The U.S. government prides itself on standing up for freedom of speech around the world, but when it comes to longtime ally Thailand and its revered monarch, Washington treads carefully — even when an American citizen is thrown in jail.
Thailand on Thursday sent an American, Joe Gordon, 55, to prison for two and a half years for defaming the country's royal family after he translated excerpts of a banned biography of Thailand's king and published them online. He had been living in Colorado at the time.
The U.S. government has offered a measured response to the "severe" sentence — saying it was "troubled" by the outcome and asserting the right to free expression of people around the world. It has avoided direct criticism of Thailand over its use of laws punishing lese majeste, the crime of insulting a monarch.
Washington's comments pale next to the strident criticism it gives when dissidents, even those without U.S. ties, are jailed by more authoritarian governments in the neighborhood, like China and Vietnam. The State Department typically calls for dissidents' immediate release and urges the government in question to uphold international law.
The muted U.S. response may be partly explained by an unwillingness to spoil efforts to secure a royal pardon for Gordon, as has happened for foreigners previously convicted of lese majeste.
But it also reflects the depth of U.S. relations with Thailand, which date back to 1833. The country was viewed as a bulwark against the spread of communism and served as a key base for U.S. forces during the Vietnam War. As the Obama administration seeks to step up its engagement in Asia, it wants to consolidate its old alliances.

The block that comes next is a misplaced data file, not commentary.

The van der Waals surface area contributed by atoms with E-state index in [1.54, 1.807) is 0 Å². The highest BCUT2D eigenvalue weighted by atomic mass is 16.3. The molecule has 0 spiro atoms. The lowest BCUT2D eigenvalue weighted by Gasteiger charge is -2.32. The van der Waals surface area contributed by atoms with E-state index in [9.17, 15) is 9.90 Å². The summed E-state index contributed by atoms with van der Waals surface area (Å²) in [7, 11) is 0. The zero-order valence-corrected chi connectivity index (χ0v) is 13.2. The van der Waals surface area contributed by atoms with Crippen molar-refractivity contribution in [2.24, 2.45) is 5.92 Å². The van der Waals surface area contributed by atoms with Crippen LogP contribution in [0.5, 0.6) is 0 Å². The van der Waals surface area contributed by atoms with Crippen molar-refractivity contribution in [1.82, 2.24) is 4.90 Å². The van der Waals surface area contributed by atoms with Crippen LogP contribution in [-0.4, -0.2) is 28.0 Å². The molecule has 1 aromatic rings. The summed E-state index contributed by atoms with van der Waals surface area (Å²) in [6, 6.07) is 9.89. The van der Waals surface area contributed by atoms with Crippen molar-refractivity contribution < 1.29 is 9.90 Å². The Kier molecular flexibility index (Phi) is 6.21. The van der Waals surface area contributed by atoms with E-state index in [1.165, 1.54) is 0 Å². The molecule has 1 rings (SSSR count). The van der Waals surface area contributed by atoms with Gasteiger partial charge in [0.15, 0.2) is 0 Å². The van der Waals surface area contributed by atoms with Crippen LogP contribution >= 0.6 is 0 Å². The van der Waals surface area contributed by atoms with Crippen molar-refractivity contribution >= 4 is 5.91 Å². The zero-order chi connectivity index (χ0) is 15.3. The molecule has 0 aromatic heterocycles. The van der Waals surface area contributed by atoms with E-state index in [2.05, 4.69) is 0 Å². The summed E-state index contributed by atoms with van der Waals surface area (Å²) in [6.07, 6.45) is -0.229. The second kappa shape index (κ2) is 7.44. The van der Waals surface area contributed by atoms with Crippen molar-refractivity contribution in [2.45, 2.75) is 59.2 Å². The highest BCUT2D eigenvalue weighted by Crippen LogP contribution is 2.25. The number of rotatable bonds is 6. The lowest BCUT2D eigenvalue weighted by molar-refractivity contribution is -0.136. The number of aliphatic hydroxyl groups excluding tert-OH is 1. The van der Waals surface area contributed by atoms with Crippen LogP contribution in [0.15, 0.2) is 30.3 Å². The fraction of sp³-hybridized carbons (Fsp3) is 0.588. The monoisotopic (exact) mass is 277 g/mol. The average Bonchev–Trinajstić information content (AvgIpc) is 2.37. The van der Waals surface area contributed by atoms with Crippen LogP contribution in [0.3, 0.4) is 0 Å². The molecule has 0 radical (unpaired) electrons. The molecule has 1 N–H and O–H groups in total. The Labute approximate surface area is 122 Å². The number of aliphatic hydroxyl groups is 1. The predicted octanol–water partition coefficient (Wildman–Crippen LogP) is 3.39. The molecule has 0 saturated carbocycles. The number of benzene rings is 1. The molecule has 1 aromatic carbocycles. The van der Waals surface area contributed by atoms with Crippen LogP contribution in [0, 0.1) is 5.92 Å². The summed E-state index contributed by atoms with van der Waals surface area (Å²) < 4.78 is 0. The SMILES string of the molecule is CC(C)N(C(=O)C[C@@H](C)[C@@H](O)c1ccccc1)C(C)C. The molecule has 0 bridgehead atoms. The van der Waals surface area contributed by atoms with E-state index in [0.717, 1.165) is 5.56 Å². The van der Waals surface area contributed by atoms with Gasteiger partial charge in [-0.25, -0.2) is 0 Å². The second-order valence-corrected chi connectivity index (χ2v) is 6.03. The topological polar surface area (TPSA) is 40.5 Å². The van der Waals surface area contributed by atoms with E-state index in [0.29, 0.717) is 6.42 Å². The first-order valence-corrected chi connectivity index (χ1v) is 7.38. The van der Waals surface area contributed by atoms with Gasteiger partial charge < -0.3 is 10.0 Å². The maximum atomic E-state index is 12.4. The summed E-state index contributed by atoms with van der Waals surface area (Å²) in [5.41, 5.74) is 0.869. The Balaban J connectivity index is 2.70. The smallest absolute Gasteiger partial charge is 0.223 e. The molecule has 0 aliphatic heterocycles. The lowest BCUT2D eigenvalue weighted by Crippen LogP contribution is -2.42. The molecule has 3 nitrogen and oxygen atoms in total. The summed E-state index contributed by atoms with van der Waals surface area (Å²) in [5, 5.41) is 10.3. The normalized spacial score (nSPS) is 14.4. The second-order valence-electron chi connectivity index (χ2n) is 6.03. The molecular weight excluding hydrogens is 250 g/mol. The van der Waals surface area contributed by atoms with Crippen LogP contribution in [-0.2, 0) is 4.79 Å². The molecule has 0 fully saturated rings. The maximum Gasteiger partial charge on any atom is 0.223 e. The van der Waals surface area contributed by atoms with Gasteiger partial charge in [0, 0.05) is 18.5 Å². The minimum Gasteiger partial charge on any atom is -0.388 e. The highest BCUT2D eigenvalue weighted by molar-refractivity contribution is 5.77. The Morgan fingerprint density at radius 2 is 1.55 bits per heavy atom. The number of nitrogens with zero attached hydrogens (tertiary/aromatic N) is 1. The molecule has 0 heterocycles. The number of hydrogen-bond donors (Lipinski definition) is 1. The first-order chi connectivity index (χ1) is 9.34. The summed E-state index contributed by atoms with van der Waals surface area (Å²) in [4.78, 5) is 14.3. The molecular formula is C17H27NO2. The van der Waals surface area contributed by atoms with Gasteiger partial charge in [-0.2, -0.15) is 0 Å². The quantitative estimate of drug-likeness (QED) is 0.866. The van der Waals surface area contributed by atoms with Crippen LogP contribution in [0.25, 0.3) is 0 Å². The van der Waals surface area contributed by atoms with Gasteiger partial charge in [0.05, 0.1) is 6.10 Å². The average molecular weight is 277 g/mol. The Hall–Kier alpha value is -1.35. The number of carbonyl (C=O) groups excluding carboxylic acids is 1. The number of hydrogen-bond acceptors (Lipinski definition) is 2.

Washington may also view behind-the-scenes efforts to get Thai authorities to ease up on lese majeste prosecutions more effective in a society where public criticism can backfire.
Above all, it underscores the sensitivity of any critical, public discussion on Thailand's monarchy.
Thailand's lese majeste laws are the harshest in the world. They mandate that people found guilty of defaming the monarchy — including the ailing 84-year-old King Bhumibol Adulyadej, the world's longest-reigning monarch — face three to 15 years behind bars. They can face stiffer sentences still under the 2007 Computer Crimes Act, that punishes circulation of material online that threatens national security.
Bhumibol is revered in Thailand and widely seen as a stabilizing force. He has stayed at a Bangkok hospital for more than two years, and there is deep uncertainty about what happens when he dies, as his son and heir apparent does not command the same respect and affection. Political divisions in the country exploded into violence last year that brought the business district of the Thai capital to a halt for weeks and left more than 90 dead.
Even among Washington think tanks and U.S. universities, experts on Thailand often prefer not to discuss the monarchy and lese majeste for fear they could be blacklisted.
The lese majeste law "inhibits discussion on the future of the monarchy and the political system," said Walter Lohman, director of the Asian Studies Center at the Heritage Foundation think tank. "Even Americans worry of talking about it, let alone Thais."